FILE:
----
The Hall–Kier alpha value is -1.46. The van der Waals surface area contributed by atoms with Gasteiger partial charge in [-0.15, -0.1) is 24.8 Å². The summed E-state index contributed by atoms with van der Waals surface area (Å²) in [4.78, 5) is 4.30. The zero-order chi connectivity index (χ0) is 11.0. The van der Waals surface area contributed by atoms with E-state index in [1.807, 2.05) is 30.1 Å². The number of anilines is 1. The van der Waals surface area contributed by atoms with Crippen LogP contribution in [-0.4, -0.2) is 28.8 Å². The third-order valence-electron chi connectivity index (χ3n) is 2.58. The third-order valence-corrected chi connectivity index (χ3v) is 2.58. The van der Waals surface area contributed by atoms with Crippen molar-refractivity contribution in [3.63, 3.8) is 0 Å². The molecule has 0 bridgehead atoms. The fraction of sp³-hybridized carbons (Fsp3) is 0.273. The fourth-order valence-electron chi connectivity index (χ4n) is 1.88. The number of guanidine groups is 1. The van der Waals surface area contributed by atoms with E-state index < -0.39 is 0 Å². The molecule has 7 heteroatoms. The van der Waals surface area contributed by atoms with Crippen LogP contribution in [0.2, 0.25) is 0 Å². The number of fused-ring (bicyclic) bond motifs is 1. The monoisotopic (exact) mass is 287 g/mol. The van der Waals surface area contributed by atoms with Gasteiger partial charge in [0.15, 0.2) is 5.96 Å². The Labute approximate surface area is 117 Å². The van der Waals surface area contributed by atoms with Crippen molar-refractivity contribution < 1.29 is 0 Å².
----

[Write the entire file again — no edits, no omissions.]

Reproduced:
The Hall–Kier alpha value is -1.46. The van der Waals surface area contributed by atoms with Gasteiger partial charge in [-0.15, -0.1) is 24.8 Å². The summed E-state index contributed by atoms with van der Waals surface area (Å²) in [4.78, 5) is 4.30. The zero-order chi connectivity index (χ0) is 11.0. The van der Waals surface area contributed by atoms with E-state index in [1.807, 2.05) is 30.1 Å². The number of anilines is 1. The van der Waals surface area contributed by atoms with Crippen LogP contribution in [-0.4, -0.2) is 28.8 Å². The third-order valence-electron chi connectivity index (χ3n) is 2.58. The third-order valence-corrected chi connectivity index (χ3v) is 2.58. The van der Waals surface area contributed by atoms with Crippen molar-refractivity contribution in [3.63, 3.8) is 0 Å². The molecule has 0 bridgehead atoms. The fraction of sp³-hybridized carbons (Fsp3) is 0.273. The fourth-order valence-electron chi connectivity index (χ4n) is 1.88. The number of guanidine groups is 1. The van der Waals surface area contributed by atoms with E-state index < -0.39 is 0 Å². The molecule has 7 heteroatoms. The van der Waals surface area contributed by atoms with Crippen LogP contribution in [0.2, 0.25) is 0 Å². The number of fused-ring (bicyclic) bond motifs is 1. The monoisotopic (exact) mass is 287 g/mol. The van der Waals surface area contributed by atoms with Gasteiger partial charge in [0.15, 0.2) is 5.96 Å². The Labute approximate surface area is 117 Å². The van der Waals surface area contributed by atoms with Crippen molar-refractivity contribution < 1.29 is 0 Å².